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November 3, 1952

In an article entitled “God and Woman at Vassar” published in The Freeman, “A Fortnightly for Individualists,” ex-student Nancy Jane Fellers recounted the persistent ideological “tyranny” on the part of Professor of English Helen D. Lockwood ’12 that had forced her to leave Vassar in her senior year and return to Earlham College to receive her bachelor of arts degree. A transfer student to Vassar in 1950, Miss Fellers had received a grade of F in the Contemporary Press course taught by Professor Lockwood, who called her, she claimed, “politically naive,” and who said that “something must be done about my ‘dangerous ideas.’”

The article touched off strong reactions on campus and nationally, inspiring an editorial, “Miss Blanding’s Dream College,” in The Chicago Tribune and an analysis of “Academic Freedom at Vassar,” entered into The Congressional Record. “The furor has not subsided,” Ellen Silver ’56 wrote in The Miscellany News a week later. “Miss…Blanding reports that letters arrive ‘in every mail’ and says, ‘We’ll be hearing about this thing for three months!’ She…identifies the frenzied letters…with the mass hysteria about communism and communist infiltration…. The letters for and against Vassar have been about evenly balanced. Among the latter, there are several unusual ideas revealed. One man was amazed that such an awful thing…could happen in America. Another accused Vassar of harboring fifteen Communist faculty members and threatened to notify the House Committee on Un-American Activities. One person advocated packing Miss Lockwood off to Russia!”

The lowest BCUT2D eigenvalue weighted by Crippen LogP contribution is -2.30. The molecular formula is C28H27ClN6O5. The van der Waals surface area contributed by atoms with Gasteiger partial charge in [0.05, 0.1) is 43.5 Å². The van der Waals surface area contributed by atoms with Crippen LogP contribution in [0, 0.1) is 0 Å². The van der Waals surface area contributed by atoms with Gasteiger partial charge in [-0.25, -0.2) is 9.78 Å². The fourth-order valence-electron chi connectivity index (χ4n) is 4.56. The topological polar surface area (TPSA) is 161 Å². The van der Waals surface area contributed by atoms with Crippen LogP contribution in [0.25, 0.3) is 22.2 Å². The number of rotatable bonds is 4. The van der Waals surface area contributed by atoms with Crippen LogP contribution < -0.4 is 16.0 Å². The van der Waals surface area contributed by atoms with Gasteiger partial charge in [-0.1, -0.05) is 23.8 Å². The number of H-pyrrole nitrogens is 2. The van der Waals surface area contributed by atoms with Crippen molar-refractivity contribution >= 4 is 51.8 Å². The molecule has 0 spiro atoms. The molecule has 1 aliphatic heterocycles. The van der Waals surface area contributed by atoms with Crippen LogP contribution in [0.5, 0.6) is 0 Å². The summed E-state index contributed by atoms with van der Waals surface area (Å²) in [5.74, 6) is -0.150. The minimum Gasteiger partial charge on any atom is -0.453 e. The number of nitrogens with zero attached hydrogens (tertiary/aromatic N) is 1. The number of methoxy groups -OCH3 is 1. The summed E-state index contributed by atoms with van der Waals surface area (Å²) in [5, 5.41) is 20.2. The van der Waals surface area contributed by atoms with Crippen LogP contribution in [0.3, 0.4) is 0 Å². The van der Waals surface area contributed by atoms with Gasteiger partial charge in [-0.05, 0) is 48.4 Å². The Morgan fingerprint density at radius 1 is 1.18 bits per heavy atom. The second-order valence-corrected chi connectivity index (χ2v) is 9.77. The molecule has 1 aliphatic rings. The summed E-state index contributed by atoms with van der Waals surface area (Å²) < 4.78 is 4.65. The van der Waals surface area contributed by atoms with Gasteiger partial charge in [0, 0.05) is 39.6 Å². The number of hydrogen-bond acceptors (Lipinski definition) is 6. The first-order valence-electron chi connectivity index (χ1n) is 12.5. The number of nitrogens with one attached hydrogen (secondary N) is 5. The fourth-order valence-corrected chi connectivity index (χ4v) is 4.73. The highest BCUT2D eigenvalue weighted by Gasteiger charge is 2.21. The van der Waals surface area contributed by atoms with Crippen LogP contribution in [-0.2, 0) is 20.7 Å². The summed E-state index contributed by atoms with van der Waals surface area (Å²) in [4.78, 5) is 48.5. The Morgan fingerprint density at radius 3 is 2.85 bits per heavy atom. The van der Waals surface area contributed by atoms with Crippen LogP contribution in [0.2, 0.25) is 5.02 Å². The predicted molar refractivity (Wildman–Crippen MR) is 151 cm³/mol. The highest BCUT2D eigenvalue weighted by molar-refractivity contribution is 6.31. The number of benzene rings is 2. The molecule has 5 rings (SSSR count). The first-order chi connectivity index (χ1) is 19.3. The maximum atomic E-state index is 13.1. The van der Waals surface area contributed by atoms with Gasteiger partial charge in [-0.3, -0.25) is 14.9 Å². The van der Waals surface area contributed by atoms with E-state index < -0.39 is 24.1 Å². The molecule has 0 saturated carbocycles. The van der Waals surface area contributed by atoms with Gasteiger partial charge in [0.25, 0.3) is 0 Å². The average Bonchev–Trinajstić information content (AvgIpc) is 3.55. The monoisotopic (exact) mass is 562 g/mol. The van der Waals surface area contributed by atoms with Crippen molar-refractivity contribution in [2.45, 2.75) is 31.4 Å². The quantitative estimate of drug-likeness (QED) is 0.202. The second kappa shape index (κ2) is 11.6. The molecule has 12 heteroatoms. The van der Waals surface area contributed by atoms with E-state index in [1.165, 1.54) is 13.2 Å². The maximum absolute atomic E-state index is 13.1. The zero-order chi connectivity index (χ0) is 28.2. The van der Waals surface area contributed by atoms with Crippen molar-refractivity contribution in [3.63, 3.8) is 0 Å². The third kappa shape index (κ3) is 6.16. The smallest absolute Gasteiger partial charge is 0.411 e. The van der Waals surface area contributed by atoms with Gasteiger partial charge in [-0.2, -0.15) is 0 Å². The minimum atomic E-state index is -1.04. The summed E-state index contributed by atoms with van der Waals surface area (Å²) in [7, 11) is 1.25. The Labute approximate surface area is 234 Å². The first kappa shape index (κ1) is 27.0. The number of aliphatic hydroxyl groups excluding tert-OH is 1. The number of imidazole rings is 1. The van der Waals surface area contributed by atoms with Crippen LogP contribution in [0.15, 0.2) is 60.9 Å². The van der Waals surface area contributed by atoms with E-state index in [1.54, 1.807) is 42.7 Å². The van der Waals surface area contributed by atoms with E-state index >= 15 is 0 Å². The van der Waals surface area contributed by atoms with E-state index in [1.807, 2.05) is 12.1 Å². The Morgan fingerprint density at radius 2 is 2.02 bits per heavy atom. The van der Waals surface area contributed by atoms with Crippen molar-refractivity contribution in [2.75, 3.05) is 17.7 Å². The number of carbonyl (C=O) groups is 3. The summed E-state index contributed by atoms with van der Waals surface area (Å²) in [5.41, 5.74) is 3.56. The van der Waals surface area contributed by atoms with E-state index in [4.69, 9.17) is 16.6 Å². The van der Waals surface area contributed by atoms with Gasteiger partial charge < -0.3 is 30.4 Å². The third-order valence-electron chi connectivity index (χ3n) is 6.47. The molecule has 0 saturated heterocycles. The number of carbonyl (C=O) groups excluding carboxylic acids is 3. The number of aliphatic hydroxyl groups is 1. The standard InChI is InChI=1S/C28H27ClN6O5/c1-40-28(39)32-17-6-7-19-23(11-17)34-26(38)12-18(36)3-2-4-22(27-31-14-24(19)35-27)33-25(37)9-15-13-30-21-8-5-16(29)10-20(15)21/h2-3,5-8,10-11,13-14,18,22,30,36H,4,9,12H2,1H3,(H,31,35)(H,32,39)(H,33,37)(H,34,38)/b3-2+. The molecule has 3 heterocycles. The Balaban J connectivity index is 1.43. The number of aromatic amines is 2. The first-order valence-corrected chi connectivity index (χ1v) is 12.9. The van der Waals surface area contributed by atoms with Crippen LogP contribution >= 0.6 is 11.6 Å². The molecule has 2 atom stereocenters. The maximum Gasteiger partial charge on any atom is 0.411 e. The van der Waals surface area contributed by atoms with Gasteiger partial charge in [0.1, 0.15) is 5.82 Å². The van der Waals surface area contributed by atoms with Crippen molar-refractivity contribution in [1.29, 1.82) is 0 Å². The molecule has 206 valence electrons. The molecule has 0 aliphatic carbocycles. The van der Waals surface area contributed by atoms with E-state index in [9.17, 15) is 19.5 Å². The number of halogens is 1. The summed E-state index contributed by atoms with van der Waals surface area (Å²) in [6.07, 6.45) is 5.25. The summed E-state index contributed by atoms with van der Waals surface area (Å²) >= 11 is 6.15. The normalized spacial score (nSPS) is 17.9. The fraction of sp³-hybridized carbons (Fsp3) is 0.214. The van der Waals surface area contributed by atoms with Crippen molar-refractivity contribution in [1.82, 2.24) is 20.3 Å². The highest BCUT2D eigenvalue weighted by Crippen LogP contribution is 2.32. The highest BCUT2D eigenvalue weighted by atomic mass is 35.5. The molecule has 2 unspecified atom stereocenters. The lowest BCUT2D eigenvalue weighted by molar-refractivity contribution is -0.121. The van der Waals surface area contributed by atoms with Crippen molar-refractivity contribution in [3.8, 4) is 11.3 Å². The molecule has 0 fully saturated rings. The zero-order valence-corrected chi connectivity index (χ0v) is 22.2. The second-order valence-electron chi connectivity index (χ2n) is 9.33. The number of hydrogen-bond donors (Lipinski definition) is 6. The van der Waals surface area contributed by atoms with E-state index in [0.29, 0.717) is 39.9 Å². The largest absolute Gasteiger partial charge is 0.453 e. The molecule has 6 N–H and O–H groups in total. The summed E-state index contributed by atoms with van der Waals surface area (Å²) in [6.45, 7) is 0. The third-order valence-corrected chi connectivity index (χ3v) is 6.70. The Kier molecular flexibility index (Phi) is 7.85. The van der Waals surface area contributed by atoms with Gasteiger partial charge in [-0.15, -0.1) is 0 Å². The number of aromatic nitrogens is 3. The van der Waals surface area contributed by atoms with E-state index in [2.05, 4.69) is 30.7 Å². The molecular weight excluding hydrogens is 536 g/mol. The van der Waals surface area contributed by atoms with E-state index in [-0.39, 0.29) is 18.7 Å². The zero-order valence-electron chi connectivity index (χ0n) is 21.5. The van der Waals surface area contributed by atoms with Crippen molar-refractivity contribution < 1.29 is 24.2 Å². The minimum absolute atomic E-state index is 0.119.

Professor Lockwood responded to Miss Fellers’s article in a letter to the editor of The Freeman, in which she said, “Most of the students who were in the same class…believed in God. Most of them were Republicans. All were good Americans and believed in human dignity. They continued to believe in God, they continued to be Republicans and good Americans and to believe in human dignity at the end of the year. They passed the course, some of them with distinction, and they expressed themselves freely.” Noting that Feller’s work was marked by “inaccuracies of fact, garbled quotations, arguments by inuendo rather than logic and evidence,” Lockwood concluded, “in long hours of patient conferences many of us tried to help her reason. But she couldn’t.”

The Freeman, The Miscellany News

The Years